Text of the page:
Bills To Help Young Abuse Victims, Youthful Offenders Pass First Senate Panel

Mar 14, 2017

Cosmo is an 11-year-old border collie who used to be a ranch dog. He’s since retired, and has been a therapy dog for five years with his team partner, Tanya Cody.
Credit Florida Channel

Bills to help some of the state’s most vulnerable Floridians as well as youthful offenders have passed their first Senate committee.

Therapy Dogs In Court

“Cosmo, sit,” said Tanya Cody. “Can you sit?”

Cosmo is an 11-year-old border collie who used to be a ranch dog. He’s since retired, and has been a therapy dog for five years with his team partner, Tanya Cody.

Both are part of a long-standing program called the Florida Courthouse Therapy Dogs, the largest and oldest courthouse therapy dog program in the state.

Chuck Mitchell—who leads the Tallahassee program—says he’s worked with his own dog for about 10 years in the courts on many cases.

“In every single case that I ever worked—and they only call us in generally on the cases where the kids are having a hard time finding their voice and testifying—the kids were able to find their voice and were able to testify,” said Mitchell. “I’ve had prosecutors tell me that my dog was the difference in their ability to get a conviction and to get a predator off the streets. I’ve had mothers tell me that my dog was the difference in their child being able to get through this and to have a positive memory, instead of a negative memory of what happened to them.”

Current law allows for trial court judges to permit sexual abuse victims—typically young—to use a service or therapy animal. Some circuits in the state have taken advantage of the statute, like Leon County.

But, not included in the law is allowing service or therapy animals for other cases, like child abuse, abandonment, and neglect—though some circuits are already doing that anyway.

So, Sen. Lauren Book (D-Plantation)—a child sex abuse survivor and advocate—is hoping to update the statute, which also expands the type of specialized court-trained animals who can help child victims.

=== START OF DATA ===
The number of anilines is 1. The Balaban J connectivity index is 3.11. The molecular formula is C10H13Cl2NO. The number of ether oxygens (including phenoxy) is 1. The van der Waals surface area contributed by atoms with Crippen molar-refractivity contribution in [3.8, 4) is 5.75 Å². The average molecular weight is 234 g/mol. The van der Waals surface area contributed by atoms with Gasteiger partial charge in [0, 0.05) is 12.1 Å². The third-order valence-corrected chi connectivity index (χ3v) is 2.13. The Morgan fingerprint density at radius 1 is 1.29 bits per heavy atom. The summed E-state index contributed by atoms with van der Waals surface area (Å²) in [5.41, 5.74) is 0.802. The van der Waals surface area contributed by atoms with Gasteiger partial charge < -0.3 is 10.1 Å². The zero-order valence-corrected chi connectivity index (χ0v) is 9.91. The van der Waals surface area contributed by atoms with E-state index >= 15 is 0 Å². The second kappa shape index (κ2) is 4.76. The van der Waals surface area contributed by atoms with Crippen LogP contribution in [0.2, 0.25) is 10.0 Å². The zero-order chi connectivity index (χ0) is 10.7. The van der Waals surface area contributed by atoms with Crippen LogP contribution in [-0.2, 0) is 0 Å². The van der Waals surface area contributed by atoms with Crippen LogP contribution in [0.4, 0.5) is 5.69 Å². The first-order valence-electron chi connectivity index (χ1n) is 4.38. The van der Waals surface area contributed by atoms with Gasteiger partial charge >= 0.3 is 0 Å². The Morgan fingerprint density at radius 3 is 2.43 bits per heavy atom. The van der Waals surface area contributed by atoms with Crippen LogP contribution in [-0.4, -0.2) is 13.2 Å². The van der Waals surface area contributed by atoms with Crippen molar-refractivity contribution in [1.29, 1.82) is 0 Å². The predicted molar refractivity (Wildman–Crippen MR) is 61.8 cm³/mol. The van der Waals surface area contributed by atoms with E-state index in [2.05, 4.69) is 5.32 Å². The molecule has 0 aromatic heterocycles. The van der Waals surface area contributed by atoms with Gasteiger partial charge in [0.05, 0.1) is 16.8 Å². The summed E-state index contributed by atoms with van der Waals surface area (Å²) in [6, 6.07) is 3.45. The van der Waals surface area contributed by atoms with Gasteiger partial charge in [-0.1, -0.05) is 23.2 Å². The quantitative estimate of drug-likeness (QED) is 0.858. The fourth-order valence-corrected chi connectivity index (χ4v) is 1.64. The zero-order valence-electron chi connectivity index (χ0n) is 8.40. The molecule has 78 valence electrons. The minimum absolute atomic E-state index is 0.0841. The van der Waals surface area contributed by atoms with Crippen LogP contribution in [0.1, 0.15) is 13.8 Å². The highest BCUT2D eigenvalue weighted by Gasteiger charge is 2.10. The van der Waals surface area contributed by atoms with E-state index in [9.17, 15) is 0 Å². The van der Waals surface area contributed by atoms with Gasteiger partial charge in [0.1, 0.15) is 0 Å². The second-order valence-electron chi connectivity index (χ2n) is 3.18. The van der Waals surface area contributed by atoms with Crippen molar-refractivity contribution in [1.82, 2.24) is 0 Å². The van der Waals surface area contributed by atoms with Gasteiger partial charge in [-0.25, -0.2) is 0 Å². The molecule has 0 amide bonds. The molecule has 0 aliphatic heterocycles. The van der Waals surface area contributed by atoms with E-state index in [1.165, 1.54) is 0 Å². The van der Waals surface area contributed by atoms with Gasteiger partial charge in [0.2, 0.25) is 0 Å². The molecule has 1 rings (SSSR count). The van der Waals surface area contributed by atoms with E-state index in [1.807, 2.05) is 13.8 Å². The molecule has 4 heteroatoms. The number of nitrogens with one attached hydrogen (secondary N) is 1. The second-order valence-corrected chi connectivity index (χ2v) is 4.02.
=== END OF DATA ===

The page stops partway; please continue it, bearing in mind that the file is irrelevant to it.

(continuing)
“The bill changes the statute to reflect current practice throughout judicial circuits,” she said. “Specifically, the bill allows a court to permit a victim or witness to testify with the assistance of a facility dog, like Cosmo, in a proceeding involving a sexual offense. A victim or witness may be eligible to use a facility dog if he or she has an intellectual disability or if he or she was a minor when a victim of or witnessed to a sexual offense.”

Human Trafficking

Another bill to help young sex trafficking victims has also passed the Senate Criminal Justice committee. It’s by Sen. Rene Garcia (R-Hialeah).

He says a report notes children in the foster care system—who are identified as human trafficking victims—are tracked and receive services through the Florida Department of Children and Families.

But, those same protections don’t exist for kids not involved in the child welfare system.

“DCF does not have a way to track them as well as a way to offer services to them,” said Garcia. “So, what we’re doing with SB 852 is exactly that is making sure to track and identify these children that are outside of a non-dependent system and ensure they receive the services to hopefully make sure they don’t become human trafficking victims again.”

Youthful Offender Sentencing

The last measure by Sen. David Simmons (R-Altamonte Springs) aims to correct what he calls a glitch in Florida law.

Today, if a person commits a crime before they were 21, they’d be eligible for a youthful offender sentence. But, if they turn 21 as they await sentencing, they would no longer be eligible.

So, Simmons’ bill changes that to say, ‘if the person committed the felony before they turn 21,” the court can impose a youthful offender sentence.

“We do believe this is the way it should be,” said Pinellas County Public Defender Bob Dillinger. “If you committed a felony offense before you were age 21, you should be eligible for youthful offender [sentencing]…it shouldn’t be dependent on whether the case somehow got postponed til you’re over 21, and you can’t get youthful offender sentences even though you committed the offense when you were before 21.”

Dillinger, who represents the Florida Public Defenders Association, says it also allows these individuals to benefit from educational and employment services for youth.

For more news updates, follow Sascha Cordner on Twitter: @SaschaCordner.